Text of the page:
We've just put some new fruit trees into our yard, going for an espaliered approach to maximise the space down the side of our driveway. We have two apple trees: Pink Lady and a Gala, a peach tree and one of those double grafted plums (I can't remember the two varieties, however). We netted them individually because the Pink Lady was decimated by a possum with its first spring growth, and is seriously set back. We just used bird netting you can buy from Bunnings (I think about $6.50 for 4m x4m). This covered most of the trees because they are on espalier frames, and therefore pretty flat! We're planning to cover the whole lot with the bird netting, now, so we can get inside and weed, etc. as the black net is quite unobtrusive, and the trees march quite soldierly down the fenceline, so the frames are already there.

We're planning to remove the grass from around the fruit trees and replace it with Lucerne and flowers to attract good bugs (like Queen Anne's Lace and Alyssum, etc.), but we have to paint our nursery (the indoor type) first!

As for the rest of the garden, my daily patrol is turning up all sorts of scale and sooty mould growth on the old established plants (we moved to this house in June). Lots to do still in terms of getting on top of these pests, but happily our new veggie beds and fruit trees are doing well so far! Cross fingers.

-jess

minnie
Posts: 2700
Joined: Sat Mar 15, 2008 9:23 am
Location: Alice, West of Casino, NSW
Contact:

Re: Preparing for Spring

Postby minnie » Fri Sep 18, 2009 6:54 pm

Hi Jess,

Watch the black netting it can trap birds and other creatures in it... I know people who get it to trap brown snakes and the snakes get caught and can't get out... but it's a shame when they catch the black as they eat the young brown.

Where are you?

Possums are clever, I think there's an organic product to keep possums off things? I know one of ours (released on our property) got a thing for spuds and very nicely pulled each one out and ate it. She loved mangoes as well so I got the bags from www.greenharvest.com.au and I bag what we want and leave the rest for the possums and birds. ;)
:D
Vicki

jessicanorris
Posts: 17
Joined: Thu Sep 17, 2009 4:07 pm

Re: Preparing for Spring

Postby jessicanorris » Mon Sep 21, 2009 10:07 am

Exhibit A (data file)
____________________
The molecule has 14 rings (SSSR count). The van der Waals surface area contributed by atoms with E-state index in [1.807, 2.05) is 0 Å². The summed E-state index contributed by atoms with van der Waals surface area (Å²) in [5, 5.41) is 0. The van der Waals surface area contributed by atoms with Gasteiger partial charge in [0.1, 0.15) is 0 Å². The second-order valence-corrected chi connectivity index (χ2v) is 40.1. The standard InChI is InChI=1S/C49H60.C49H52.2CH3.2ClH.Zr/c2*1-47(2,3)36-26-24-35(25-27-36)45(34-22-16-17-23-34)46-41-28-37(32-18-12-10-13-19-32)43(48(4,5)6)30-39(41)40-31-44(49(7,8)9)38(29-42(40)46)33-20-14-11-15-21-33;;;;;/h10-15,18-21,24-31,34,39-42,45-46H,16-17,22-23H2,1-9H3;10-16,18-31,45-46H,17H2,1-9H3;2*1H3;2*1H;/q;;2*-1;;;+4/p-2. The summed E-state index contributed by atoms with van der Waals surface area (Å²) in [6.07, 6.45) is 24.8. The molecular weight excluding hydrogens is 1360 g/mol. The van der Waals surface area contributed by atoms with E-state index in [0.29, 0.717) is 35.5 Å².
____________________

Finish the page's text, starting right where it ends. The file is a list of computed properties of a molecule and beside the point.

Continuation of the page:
Hi Minnie,

We're in Berowra, and the possums and wallabies here are a little voracious! The second day after we'd moved in they had eaten the tahitian lime to within an inch of its life! (It is in a pot, and otherwise survived the move well). So we researched possum repellants widely and came to the conclusion that physical barriers were the best. Now we have a fantastic arrangement with an electric possum fence (gives a decent zap, but nothing like a cattle fence). We've constructed a chain-mesh fence through half our yard to keep the chickens out of the veggie beds, and along the top there are three electric wires, basically. Several mornings I've come out and found the middle wire either tangled, or pushed free of the mountings, so we know *something* has been tangling with it. You'd be surprised how many people want us to set up a video ... :)

The orchard trees are outside the fence, though, and we also want to protect against birds eventually, so we're using bird net strung very tightly over our espalier wires. We're planning to do the same to make a tight tent over the whole thing. Apparently that will not entangle the birds, since the net won't be resting against any branches (or so I'm told). I sure hope the snake thing doesn't come into play, considering it is our driveway and front yard! And I'm told my chicken house is snake-proof, but I really don't want to test it out, that's for sure.

minnie
Posts: 2700
Joined: Sat Mar 15, 2008 9:23 am
Location: Alice, West of Casino, NSW
Contact:

Re: Preparing for Spring

Postby minnie » Mon Sep 21, 2009 1:33 pm

Hi Jessica,

Berrowra is a lovely spot (a friend lived there some years back, sadly she had to commute to Paddington each day for work!).

Many people up here (Northern NSW Lismore/Casino/Byron etc) try not to kill the red belly black or black snakes, they're not that aggressive and will readily run when they see you, but they eat the young of the brown who are aggressive. Unfortunately the blacks eat cane toads and in some areas it's decimating them and the brown population is really growing.